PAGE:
A man accused of being involved in two separate home invasions in Rutherford County was found guilty and sentenced to an effective sentence of 13-years in 2012. Defendant George A. Mikita later challenged the trial courts sentencing under a theory that he called "just deserts."
The Tennessee Supreme Court's have ruled that the appeal will not move forward and have denied the request submitted by Mikita. The denial was officially filed on August 13, 2015.
As strange as it may sound, the "just deserts" theory is a real theory in law that suggests sentencing in a case should be consistent to the seriousness of the offense or crime committed. The appeal would show that Mikita believes the courts did not sentence him appropriately.
Looking back to one of two cases that sparked the arrest of Mikita in 2012, a female victim said that she was asleep on her sofa when someone entered her house. She awoke to confront Mikita in her hallway. The said home invasion happened in the Riverview Subdivision on Newton Avenue between Wiltshire and Haynes Drive.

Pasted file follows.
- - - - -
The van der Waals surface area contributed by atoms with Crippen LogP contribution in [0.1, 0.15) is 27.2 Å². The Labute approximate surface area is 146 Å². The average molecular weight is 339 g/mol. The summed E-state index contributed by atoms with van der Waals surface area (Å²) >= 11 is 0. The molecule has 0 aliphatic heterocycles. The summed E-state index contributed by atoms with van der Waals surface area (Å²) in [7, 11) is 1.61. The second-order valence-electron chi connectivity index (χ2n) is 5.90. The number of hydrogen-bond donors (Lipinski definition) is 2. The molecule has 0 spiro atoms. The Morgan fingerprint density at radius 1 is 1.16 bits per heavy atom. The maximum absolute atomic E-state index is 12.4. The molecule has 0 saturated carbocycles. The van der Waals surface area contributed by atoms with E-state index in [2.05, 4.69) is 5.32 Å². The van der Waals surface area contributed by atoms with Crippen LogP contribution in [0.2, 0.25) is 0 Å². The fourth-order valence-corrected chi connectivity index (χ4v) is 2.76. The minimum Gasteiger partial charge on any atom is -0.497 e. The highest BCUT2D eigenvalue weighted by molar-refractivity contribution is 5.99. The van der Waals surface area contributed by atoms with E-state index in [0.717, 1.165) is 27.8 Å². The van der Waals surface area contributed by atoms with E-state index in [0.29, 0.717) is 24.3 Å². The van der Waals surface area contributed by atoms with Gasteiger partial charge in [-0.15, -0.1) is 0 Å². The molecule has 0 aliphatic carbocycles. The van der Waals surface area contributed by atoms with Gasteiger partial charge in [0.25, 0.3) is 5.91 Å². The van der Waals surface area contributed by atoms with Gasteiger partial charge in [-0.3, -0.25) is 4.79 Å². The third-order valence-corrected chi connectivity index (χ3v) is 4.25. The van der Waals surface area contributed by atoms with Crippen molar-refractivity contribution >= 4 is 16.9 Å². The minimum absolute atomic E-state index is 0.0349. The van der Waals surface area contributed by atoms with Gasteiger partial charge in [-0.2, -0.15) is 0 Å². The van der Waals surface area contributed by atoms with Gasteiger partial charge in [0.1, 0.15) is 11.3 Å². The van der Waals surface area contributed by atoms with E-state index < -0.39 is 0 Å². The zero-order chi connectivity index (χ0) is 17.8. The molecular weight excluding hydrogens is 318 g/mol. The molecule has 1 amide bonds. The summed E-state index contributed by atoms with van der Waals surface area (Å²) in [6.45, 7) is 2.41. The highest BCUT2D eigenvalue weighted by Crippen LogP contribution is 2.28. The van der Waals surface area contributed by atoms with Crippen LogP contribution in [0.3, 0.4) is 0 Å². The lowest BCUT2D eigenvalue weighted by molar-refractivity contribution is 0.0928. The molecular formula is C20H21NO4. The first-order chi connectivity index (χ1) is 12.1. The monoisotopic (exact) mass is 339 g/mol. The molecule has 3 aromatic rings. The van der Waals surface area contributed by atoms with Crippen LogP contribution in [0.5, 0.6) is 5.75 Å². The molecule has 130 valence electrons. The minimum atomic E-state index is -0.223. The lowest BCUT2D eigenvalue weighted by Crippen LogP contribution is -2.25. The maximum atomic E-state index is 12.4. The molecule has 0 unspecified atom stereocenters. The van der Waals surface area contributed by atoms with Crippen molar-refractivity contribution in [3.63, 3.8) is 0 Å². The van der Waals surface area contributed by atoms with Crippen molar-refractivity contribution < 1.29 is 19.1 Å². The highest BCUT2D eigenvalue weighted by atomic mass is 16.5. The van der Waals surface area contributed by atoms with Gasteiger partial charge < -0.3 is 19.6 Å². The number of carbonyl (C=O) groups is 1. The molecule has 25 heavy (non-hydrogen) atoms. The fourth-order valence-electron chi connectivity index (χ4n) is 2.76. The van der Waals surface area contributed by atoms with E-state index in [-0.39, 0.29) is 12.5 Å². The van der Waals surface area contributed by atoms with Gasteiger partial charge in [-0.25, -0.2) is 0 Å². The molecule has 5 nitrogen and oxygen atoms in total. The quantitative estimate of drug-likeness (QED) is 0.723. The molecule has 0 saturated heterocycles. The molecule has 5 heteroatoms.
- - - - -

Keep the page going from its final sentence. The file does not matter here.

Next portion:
According to the victim, Mikita was holding her two computers when she saw him. When the victim told the man to leave, he refused. When she went for the phone, he allegedly grabbed her by the arms and dragged her down her hallway and into her bedroom. A document from the appeal stated, "Defendant stood in the doorway of the bedroom and prevented her from leaving the room." The suspect eventually left, but the victim had to undergo two months of counseling to manage anxiety attacks and nightmares as a result of the home invasion.
Despite the "just deserts" theory being suggested by Mikita, the Court of Criminal Appeals of Tennessee reviewed the case and wrote, "We determine there is no evidence that the trial court abused its discretion in sentencing Defendant to an effective sentence of thirteen years."
Mikita will remain behind bars up until the end of his sentence in year 2026. However, he will be eligible for parole in January of 2016. He is currently being held at the West Tennessee State Penitentiary.
Most Recent Source:
Tennessee Supreme Court DISCRETIONARY APPEALS
Sentence End: 05/23/2026